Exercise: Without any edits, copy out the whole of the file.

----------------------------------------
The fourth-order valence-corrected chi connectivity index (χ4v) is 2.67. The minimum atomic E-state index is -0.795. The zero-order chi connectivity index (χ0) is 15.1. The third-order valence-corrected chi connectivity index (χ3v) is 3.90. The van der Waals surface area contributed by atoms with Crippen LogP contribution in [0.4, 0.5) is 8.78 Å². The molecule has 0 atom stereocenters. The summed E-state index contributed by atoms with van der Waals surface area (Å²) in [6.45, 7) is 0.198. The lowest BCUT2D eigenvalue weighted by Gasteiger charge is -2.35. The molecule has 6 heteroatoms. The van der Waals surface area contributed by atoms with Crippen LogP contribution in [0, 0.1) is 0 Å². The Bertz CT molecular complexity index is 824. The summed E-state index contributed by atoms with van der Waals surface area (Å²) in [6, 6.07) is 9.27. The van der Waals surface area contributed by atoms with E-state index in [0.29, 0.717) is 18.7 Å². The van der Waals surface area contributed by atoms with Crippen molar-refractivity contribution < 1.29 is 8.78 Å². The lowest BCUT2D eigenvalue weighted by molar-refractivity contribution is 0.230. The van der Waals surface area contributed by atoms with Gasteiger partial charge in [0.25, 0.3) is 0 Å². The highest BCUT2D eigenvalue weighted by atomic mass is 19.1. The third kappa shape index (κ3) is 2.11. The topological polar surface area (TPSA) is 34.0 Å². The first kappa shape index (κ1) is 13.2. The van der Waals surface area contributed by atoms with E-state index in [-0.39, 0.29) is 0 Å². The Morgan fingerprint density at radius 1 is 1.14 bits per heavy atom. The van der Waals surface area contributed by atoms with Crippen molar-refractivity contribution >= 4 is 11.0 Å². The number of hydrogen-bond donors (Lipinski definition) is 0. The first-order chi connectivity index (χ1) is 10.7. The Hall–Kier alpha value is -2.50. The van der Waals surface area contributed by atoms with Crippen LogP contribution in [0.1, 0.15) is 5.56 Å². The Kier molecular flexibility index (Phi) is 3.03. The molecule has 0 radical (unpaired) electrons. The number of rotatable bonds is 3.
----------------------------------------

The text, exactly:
The fourth-order valence-corrected chi connectivity index (χ4v) is 2.67. The minimum atomic E-state index is -0.795. The zero-order chi connectivity index (χ0) is 15.1. The third-order valence-corrected chi connectivity index (χ3v) is 3.90. The van der Waals surface area contributed by atoms with Crippen LogP contribution in [0.4, 0.5) is 8.78 Å². The molecule has 0 atom stereocenters. The summed E-state index contributed by atoms with van der Waals surface area (Å²) in [6.45, 7) is 0.198. The lowest BCUT2D eigenvalue weighted by Gasteiger charge is -2.35. The molecule has 6 heteroatoms. The van der Waals surface area contributed by atoms with Crippen LogP contribution in [0, 0.1) is 0 Å². The Bertz CT molecular complexity index is 824. The summed E-state index contributed by atoms with van der Waals surface area (Å²) in [6, 6.07) is 9.27. The van der Waals surface area contributed by atoms with E-state index in [0.29, 0.717) is 18.7 Å². The van der Waals surface area contributed by atoms with Crippen molar-refractivity contribution < 1.29 is 8.78 Å². The lowest BCUT2D eigenvalue weighted by molar-refractivity contribution is 0.230. The van der Waals surface area contributed by atoms with Gasteiger partial charge in [0.25, 0.3) is 0 Å². The highest BCUT2D eigenvalue weighted by atomic mass is 19.1. The third kappa shape index (κ3) is 2.11. The topological polar surface area (TPSA) is 34.0 Å². The first kappa shape index (κ1) is 13.2. The van der Waals surface area contributed by atoms with E-state index in [-0.39, 0.29) is 0 Å². The Morgan fingerprint density at radius 1 is 1.14 bits per heavy atom. The van der Waals surface area contributed by atoms with Crippen molar-refractivity contribution >= 4 is 11.0 Å². The number of hydrogen-bond donors (Lipinski definition) is 0. The first-order chi connectivity index (χ1) is 10.7. The Hall–Kier alpha value is -2.50. The van der Waals surface area contributed by atoms with Crippen LogP contribution in [0.1, 0.15) is 5.56 Å². The Kier molecular flexibility index (Phi) is 3.03. The molecule has 0 radical (unpaired) electrons. The number of rotatable bonds is 3.